'Bridges to Nowhere' America's Unsavory Friends in Central Asia

The US is anxious to broaden its influence in Central Asia -- and limit that of Russia. The result, however, are questionable alliances with some of the strangest despots in the world.

By and

In Central Asia, contrasts are often stark.

In Central Asia, contrasts are often stark.

The secret country assessment from the US Embassy in the Tajikistan capital of Dushanbe, prepared for General David Petraeus on Aug. 7, 2009 ahead of his visit later that month, described a country on the brink of ruin. Tajikistan, a country of 7.3 million people on the northern border of Afghanistan, is a dictatorship ruled by Emomali Rakhmon, a former collective farm boss and notorious drunkard. "Parliament acts as a rubber stamp, barely discussing important legislation such as the national budget," the dispatch noted.

Some of the state's revenues were from criminal sources: "Tajikistan is a major transit corridor for Southwest Asian heroin to Russia and Europe." The country had "chronic problems with Uzbekistan," its neighbor, and the impoverished former Soviet republic faced the prospect of civil war fomented by Islamists in the east of the country.

Nevertheless, Petraeus, at the time head of US Army Central Command, was urged to court Rakhmon. The US needed his help in Afghanistan. The US had other ambitious goals in the region as well. The US, in recent years, has serenaded several former Soviet republics in Central Asia -- oil interests, counter-terrorism assistance and American influence in the region inform the approach. As a result, US diplomats have had to cozy up to a collection of decidedly shady characters.

In the case of Tajikistan, Petraeus' task was clear: "Secure Rakhmon's agreement to accept transit of lethal materials to Afghanistan through Tajikistan" -- arms and ammunition for US troops. In return, the US could offer assistance in quelling the Islamists: "Assure Tajikistan of our support as it works to contain militants in the east of the country."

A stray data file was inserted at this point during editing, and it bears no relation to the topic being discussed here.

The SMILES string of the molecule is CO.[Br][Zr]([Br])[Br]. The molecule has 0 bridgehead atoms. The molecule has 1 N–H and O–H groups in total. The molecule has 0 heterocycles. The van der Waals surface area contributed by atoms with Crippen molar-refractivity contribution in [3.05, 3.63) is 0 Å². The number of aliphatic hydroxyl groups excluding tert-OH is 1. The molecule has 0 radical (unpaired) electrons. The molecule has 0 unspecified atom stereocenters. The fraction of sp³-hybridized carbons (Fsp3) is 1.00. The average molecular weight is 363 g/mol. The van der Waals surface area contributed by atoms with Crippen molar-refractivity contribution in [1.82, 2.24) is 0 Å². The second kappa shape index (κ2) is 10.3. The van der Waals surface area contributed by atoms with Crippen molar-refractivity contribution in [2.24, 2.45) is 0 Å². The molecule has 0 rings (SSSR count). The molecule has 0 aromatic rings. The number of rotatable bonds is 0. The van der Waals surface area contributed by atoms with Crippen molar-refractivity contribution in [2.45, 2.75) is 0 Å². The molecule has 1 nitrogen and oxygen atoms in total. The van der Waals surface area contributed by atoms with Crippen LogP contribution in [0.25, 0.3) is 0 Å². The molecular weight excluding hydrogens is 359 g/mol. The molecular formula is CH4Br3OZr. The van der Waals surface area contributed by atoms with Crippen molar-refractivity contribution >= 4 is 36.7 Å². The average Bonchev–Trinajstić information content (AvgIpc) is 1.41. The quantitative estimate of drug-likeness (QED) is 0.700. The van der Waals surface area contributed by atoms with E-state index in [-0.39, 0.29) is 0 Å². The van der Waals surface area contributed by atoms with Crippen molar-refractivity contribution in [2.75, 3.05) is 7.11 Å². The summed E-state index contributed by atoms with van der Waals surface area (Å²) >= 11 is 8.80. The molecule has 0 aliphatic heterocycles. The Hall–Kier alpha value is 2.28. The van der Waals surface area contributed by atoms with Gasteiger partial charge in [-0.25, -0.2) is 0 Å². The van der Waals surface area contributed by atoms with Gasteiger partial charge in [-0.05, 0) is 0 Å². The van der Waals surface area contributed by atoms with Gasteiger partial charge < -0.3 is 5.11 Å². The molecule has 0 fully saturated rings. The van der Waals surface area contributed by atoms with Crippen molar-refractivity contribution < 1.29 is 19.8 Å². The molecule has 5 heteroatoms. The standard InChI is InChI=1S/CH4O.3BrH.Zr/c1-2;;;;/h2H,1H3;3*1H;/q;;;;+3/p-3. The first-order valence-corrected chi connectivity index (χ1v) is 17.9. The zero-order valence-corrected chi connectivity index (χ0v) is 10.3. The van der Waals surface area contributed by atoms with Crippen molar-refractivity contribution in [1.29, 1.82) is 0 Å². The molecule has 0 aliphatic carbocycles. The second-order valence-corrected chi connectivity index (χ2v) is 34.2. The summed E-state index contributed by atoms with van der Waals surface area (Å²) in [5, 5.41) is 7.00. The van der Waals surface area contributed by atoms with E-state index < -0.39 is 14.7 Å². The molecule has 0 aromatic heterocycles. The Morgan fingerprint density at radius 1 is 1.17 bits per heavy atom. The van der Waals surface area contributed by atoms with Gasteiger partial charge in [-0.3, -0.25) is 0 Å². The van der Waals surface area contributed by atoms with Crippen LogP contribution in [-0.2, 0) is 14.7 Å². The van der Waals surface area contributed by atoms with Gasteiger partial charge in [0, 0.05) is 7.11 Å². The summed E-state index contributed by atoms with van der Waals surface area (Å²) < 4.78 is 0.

'Bridges to Nowhere'

Rakhmon's Tajiks, however, soon indicated that they wanted more, according to a cable from the US Embassy in Dushanbe on Feb. 16, 2010. "The Tajiks have some unrealistic ideas about what we can offer them -- mainly large infrastructure projects including questionable power plants, tunnels to Pakistan and bridges to nowhere."

The demands, however, were not altogether a bad sign. It meant, the US strategists hoped, that Rakhmon's cash-strapped regime was gradually distancing itself from Russia. "Russian-Tajik relations have deteriorated," the dispatch noted.

The question as to Russia's future role in Central Asia is an important one for the US, one which is frequently discussed. In June 2009, Richard Hoagland, the US ambassador in the Kazakhstan capital of Astana, met with his Chinese counterpart Cheng Guoping for dinner on the 23rd floor of a Chinese-built hotel.

The Chinese government has learned, Cheng said, that Russia would like more support in its desire for a privileged sphere of influence in Central Asia. In exchange, Cheng said, Russia would offer more support on Afghanistan. Moscow is "convinced that they must dominate Central Asia and the Caucasus. They believe they have vital strategic, historical interest in the region," Guoping said. When asked his own opinion, the Chinese ambassador said, "I personally do not agree that Russia should be granted a special sphere of influence in the region, but that is their view."